Action Comics

#2 cover.

: How significant is the change from being able to go home and be able to see Mom and Dad on the Kent farm to the way you have it now, where he doesn't have that support system?

Morrison: No, he doesn't, and I kind of like that. It means that he can maybe go a little too far. Part of what we're exploring, as well, is that this guy can go a little too far. There's nobody really holding him back. And luckily for us, he has a very strong morality and sense of justice. But at the same time, some things you can push a little too far.

And you can see that in Clark as well. Clark is much more proactive. He's an investigative journalist, and he's very serious about it. He exposes all kinds of corruption that gets him into all kinds of trouble.

He kind of likes the idea that there's no way of getting to him and no one who can harm him. As Superman and as Clark, he's working as a superhero on both fronts.

So to a certain extent, he enjoys being on his own because no one can get hurt and it's all down to him. But at the same time, that means there's no limit on him as he loses his temper.

It allows us to play with different things that maybe open up new, and more interesting avenues that the character may go down.

Because what happens when there's no Ma and Pa Kent to say slow down or stop it? And he wants to change the world overnight?

Action Comics

#3 cover.

: But you mentioned that he has a sense of justice. Does that come from having been raised by the Kents?

Morrison: Absolutely. And it also comes from the fact that he's the son of a couple of super-logical scientists. So he has a certain way of looking at the world that could have been quite cold. But at the same time, he was raised by these two kind of humble, hard-working people who had a very specific and basic morality. So yeah, he's learned from that. And he has more to learn, because those two people who lived in the heartland of America only knew so much.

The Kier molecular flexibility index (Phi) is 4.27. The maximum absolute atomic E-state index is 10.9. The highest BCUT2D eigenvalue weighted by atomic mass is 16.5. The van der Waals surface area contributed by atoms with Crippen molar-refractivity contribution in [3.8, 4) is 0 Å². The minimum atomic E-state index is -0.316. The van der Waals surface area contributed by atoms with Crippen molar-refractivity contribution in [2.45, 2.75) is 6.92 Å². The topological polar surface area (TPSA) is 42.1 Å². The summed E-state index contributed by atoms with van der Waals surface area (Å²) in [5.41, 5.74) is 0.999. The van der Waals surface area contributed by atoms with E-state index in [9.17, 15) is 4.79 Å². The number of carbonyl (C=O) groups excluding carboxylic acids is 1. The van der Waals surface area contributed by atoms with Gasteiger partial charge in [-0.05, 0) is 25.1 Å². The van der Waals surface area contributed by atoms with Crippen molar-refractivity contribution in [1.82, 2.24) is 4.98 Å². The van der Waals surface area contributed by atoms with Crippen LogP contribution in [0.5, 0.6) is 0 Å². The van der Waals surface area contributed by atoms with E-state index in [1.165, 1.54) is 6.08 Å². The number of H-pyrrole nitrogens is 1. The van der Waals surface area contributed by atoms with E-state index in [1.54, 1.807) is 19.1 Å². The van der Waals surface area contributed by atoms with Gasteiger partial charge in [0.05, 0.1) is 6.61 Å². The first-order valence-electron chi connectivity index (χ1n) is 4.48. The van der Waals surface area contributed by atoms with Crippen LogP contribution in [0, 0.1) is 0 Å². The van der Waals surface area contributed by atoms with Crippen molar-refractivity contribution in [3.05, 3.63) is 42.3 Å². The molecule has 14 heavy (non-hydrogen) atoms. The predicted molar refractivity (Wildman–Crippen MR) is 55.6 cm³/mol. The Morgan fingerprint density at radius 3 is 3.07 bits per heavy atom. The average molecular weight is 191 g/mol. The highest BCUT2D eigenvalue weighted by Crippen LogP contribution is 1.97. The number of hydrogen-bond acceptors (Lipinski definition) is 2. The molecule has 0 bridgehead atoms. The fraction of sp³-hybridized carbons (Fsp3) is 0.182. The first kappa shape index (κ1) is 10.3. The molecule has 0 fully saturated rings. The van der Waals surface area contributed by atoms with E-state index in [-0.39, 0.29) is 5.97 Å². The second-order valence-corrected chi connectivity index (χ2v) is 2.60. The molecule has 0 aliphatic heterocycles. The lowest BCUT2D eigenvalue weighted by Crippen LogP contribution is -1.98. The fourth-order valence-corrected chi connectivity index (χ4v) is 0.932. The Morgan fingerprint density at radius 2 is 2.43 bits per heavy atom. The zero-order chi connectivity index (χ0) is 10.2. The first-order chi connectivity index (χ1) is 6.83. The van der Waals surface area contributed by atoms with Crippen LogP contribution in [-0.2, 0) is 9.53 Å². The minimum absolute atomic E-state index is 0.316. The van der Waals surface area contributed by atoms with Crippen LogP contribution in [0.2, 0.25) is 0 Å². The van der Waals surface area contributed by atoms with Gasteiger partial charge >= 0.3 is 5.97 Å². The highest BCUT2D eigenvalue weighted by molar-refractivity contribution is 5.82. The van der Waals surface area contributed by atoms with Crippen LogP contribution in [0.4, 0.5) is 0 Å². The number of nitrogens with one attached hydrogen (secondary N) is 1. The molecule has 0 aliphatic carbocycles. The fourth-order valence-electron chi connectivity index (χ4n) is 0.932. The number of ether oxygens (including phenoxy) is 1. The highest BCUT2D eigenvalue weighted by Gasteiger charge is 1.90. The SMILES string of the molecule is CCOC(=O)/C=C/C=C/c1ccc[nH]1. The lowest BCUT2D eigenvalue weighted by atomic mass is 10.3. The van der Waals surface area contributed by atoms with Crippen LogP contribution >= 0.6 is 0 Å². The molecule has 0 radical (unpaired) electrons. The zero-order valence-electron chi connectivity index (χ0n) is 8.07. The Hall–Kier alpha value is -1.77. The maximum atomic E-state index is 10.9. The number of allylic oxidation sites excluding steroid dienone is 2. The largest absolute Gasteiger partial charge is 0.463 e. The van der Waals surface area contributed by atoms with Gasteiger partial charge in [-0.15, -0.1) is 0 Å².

So again, the whole thing we're doing in this new Superman is to watch him learn and grow and progress, and I find that's what makes the big difference.

The guy we had before was in his prime. He was eternally in his prime, and everything he did was going to work out. And the only way to deal with that was to make him a wimp, in a lot of cases.

So what we're trying to do is bring back that proactive Superman, but also allow him to change and to make these mistakes and to get beaten up a bit, and to have to come back and rethink his mission.

Nrama: Is there added weight on your shoulders because this is Action Comics #1? Does the significance of that resonate with you as you approach this?

Morrison: Oh, very much! I was totally panicking!

For the first time in my life, I thought, wow, I have to really make this count.

So yeah, I was very aware of it.

Now, I'm much further into it. I'm writing Issue #5 right now. That milestone has been forgotten, and I'm on my roller coaster now, so I don't feel quite so bad. But certainly, approaching that first issue was quite daunting. I hope people like it. I looks pretty good, because Rags Morales has done an amazing job on it. I think it's turned out as a beautiful looking book. His version of Clark Kent's amazing, this kind of weird Harry Potter version of Clark Kent. It's brilliant.

Nrama; Are you having fun with this?

Morrison: Oh yeah! Especially now that I'm into it a little bit, and I've worked out the story for 16 issues. Once I've got the big, overarching plan, it all starts to get a lot more exciting. So yeah, I'm having a great time on Superman, because I've been able to come at it from a different angle.

Nrama:  As long as I've got you on the phone Grant, can you just give us an update on Multiversity and your Batman work?

Morrison: Batman Incorporated, I know Chris is about halfway through the last issue, issue #10. So although that's late, it will be out soon. And then the Leviathan book will be scheduled to come out, I think, at the start of the year. Again, we want to keep that one monthly. So the idea is to get a little bit ahead and not have the problems we had on Batman Incorporated.

But yeah, that's all going. And Multiversity is going great. Frank Quitely is working on his pages right now. Nobody else has started, because we got Frank started first. But he's already going with his stuff. So all that stuff's going well.

Mutliversity is a lot more along the lines of the feel of Seven Soldiers, I think. I'm very pleased with it. I took a lot of time with it. And I think it's the best thing I've ever, ever done. If I stop after Multiversity, that will be good enough.